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Walking in Glinsk- Suck Valley Marked Walk Way



Glinsk  Walking Festival 

Thousands of people have visited the North Galway village of Glinsk, over the past ten years for the annual Glinsk song Contest or to go fishing on the state-of-the-art angling facility at Lough Loung.  They have enjoyed the friendliness of the people and stayed in their homes. In 1997 Irelands newest way-marked walk, the "Suck Valley Way" was opened in the village. Now it is the turn of Walkers to enjoy that same friendliness which has made the village famous.  Enjoy a pleasant stroll down by the mighty river Suck, the biggest tributary of the majestic Shannon. Walk in the footsteps of O'Sullivan Beare who travelled through Glinsk 400 years ago, visit the historical Glinsk Castle, seat of the Burkes or see Ballinakill Abbey dating back to St. Patrick himself


Suck Valley Way


The River Suck links a 60 mile stretch of countryside in West Roscommon and East Galway known as The Suck River Valley.

The Suck Valley Way is marked with black posts on which carved yellow arrows show direction, and feature the international Walking Man symbol above the arrow. Whenever the Way leaves or joins a tarmac road you will see a brown fingerpost inscribed "Suck Valley Way" with the Walking Man Symbol.

The 100km Walk Way is unusual among Irish Waymarked Ways because for most of it's length it lies across lowland farms. It also crosses the boglands and callows of the river Suck with their numerous lakes and drainage channels. The way passes through the "Nine Friendly Villages", Ballygar, Creggs, Glinsk, Ballymoe, Ballintubber, Dunamon, Castlecoote, Athleague and Castlecoote.

Each of the "Nine Friendly Villages" has its own charm and association with characters from history. In each village you will see a Map Board depicting the route and historical sites of the valley.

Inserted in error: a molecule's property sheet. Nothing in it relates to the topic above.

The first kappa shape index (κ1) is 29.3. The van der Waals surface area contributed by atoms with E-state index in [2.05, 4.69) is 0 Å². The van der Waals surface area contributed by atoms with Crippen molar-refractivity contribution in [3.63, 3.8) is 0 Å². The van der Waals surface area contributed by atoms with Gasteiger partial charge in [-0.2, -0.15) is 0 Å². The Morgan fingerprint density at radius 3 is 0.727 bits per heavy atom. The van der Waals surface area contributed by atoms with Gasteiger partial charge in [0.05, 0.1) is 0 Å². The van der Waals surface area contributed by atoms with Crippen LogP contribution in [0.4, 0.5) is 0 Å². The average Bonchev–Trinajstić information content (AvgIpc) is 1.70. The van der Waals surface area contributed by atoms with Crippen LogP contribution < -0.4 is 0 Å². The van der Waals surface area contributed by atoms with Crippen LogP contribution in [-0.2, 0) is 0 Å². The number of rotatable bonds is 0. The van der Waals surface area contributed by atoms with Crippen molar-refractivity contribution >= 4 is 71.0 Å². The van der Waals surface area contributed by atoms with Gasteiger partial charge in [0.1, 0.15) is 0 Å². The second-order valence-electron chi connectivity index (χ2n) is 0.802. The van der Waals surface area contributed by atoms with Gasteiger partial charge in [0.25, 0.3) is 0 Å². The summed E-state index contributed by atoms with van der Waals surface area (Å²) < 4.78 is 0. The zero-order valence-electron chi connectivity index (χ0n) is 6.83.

The area is rich in history, and offers a unique opportunity to experience the life of rural Ireland, a glimpse of its history and the rich bird- and plant-life of the boglands and callows.




The high footbridge over a drain gives you a good view of Lough Loung, and you may see a variety of waterfowl from this viewpoint. Then you enter a series of boreens and lanes which bring you to Glinsk Island. No island, though it must have been nearly surrounded by bog, The Way follows an old track through the wood, and with trees arching above it is, for me personally, one of the most beautiful sections of the Way.

The lane leads to the road at Glinsk village. On the right is Gllinsk Castle, built by the Burke family. ( The Burkes were originally "De Burgo", one of the leading Norman families in the invasion of Ireland). There was an older castle here, and O’Sullivan Beara had a rough reception from the Burkes as he passed this way. If you have time to spare, a short walk round the Glinsk Heritage Park is worth while. (Joss Lynam)

Enthusiasts may take six days to complete the route The less energetic may decide to complete smaller stages, stopping en route to re-energise in any or all of the villages along the way.

Accommodation is available close to all points of the Way and transport can be arranged between accommodation providers. There are train services in Roscommon and Castlerea, with bus links to Belfast, Dublin and Galway. Knock International Airport is close to us.

Contact us for detail map/booklet or any other information relating to the Walk Way. We look forward to hearing from you.

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